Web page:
MYTH  "The United States has always supported Israel at the UN."  FACT    

Many people believe the United States can always be relied upon to support Israel with its veto in the UN Security Council. The historical record, however, shows that the U.S. has often opposed Israel in the Council.


The United States did not cast its first veto until 1972, on a Syrian- Lebanese complaint against Israel. From 1967–72, the U.S. supported or abstained on 24 resolutions, most critical of Israel. From 1973–2010, the Security Council adopted approximately 130 resolutions on the Middle East, most of which were critical of Israel. The U.S. vetoed a total of 43 resolutions and, hence, supported the Council’s criticism of Israel by its vote of support, or by abstaining, roughly two-thirds of the time.14

American officials also often try to convince sponsors to change the language of a resolution to allow them to either vote for, or abstain from a resolution. These resolutions are still critical of Israel, but may not be so one-sided that the United States feels obligated to cast a veto. In 2011, for example, the Palestinians called on the Security Council to label Israeli settlements illegal and to call for a construction freeze. The U.S. ambassador to the UN tried to convince the Palestinians to change the wording, but they refused. After vetoing the resolution, U.S. Ambassador Susan Rice still criticized Israeli policy.15

In July 2002, the United States shifted its policy and announced that it would veto any Security Council resolution on the Middle East that did not condemn Palestinian terror and name HamasIslamic Jihad and the Al-Aqsa Martyrs Brigade as the groups responsible for the attacks. The U.S. also said that resolutions must note that any Israeli withdrawal is linked to the security situation, and that both parties must be called upon to pursue a negotiated settlement.16 The Arabs can still get around the United States by taking issues to the General Assembly, where nonbinding resolutions pass by majority vote, and support for almost any anti-Israel resolution is assured.124 MY T H S A N D FAC T S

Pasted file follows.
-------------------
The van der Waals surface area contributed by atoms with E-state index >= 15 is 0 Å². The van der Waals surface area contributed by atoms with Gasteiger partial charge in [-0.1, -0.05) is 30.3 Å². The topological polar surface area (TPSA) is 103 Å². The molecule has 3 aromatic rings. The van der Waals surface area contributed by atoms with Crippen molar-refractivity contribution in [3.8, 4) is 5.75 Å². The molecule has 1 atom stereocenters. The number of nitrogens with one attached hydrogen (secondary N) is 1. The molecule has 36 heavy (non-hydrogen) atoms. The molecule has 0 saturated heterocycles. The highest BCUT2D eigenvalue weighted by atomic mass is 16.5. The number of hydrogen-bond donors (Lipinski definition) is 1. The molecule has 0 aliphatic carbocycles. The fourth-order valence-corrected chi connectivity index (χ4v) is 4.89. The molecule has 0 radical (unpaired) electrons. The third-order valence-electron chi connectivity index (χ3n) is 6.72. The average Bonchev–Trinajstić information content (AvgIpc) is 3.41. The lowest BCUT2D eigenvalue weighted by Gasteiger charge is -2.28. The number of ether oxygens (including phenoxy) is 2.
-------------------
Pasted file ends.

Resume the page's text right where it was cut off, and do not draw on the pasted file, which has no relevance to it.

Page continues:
"America’s Arab allies routinely support U.S. positions at the UN."  FACT    

In 2010, Morocco was the Arab nation that voted with the United States most often, and that was on only 35 percent of the resolutions. U.S. allies Saudi Arabia, Kuwait, and Egypt, voted with the United States only 32 percent of the time. As a group, in 2010, the Arab states voted against the United States on nearly 70 percent of the resolutions. Syria was at the bottom of the list, opposing the U.S. 84 percent of the time. By contrast, Israel has consistently been America’s top UN ally. Israel voted with the U.S. 92 percent of the time in 2010, outpacing the support levels of major U.S. allies such as Great Britain, and France, which voted with the United States on only 73 percent of the resolutions.17

"The UN has the image of a world organization based on universal principles of justice and equality. In reality, when the chips are down, it is nothing other than the executive committee of the Third World dictatorships."
—former UN Ambassador Jeane Kirkpatrick18

"Israel’s failure to implement UN resolutions is a violation of international law."  FACT    

UN resolutions are documents issued by political bodies and need to be interpreted in light of the constitution of those bodies. Votes at the UN are not based on legal principles, but the self-interest of the member states; therefore, UN resolutions represent political rather than legal viewpoints. Resolutions can have moral and political force when they are perceived as expressing the agreed view of the international community, or the views of leading, powerful and respected nations.

The UN Charter (Articles 10 and 14) specifically empowers the General Assembly to make only nonbinding "recommendations." Assembly resolutions are only considered binding in relation to budgetary and internal procedural matters.


The legality of Security Council resolutions is more ambiguous. It is not clear if all Security Council resolutions are binding or only those adopted under Chapter 7 of the Charter.19 Under Article 25 of theCharter, UN member states are obligated to carry out "decisions of the Security 12. The United Nations 125

Council in accordance with the present Charter," but it is unclear which kinds of resolutions are covered by the term "decisions." These resolutions remain political statements by nation states and not legal determinations by international jurists.

Israel has not violated any Security Council resolutions and the Council has never sanctioned Israel for noncompliance.

1. Abba Eban, Abba Eban, (NY: Random House, 1977), p. 446.
2. "Middle East Peace Prospects," Christian Science Monitor, (July 9, 1985).
3. Security Council Official Records, 1382nd Meeting (S/PV 1382), United Nations, (November 22, 1967).
4. Eban, p. 452.
5. Beirut Daily Star, (June 12, 1974).
6. Speech to AIPAC Policy Conference, (May 8, 1973).
7. "Address by President Johnson at National Foreign Policy Conference of Educators," (June 19, 1967).
8. Joel Beinin, "The Palestine Liberation Organization," Middle East Research and Information Project, html.
9. Chaim Herzog, Who Stands Accused?, (NY: Random House, 1978), pp. 4–5.
10. "Human Rights Actions," Eye on the UN, accessed on April 27, 2011, at http://www. Resolution&hc=1&av=19&mn=1&mx=38&ta=78; "Anti-Israel Resolutions at the HRC," UN Watch, accessed on April 27, 2011, at bdKKISNqEmG/b.3820041/.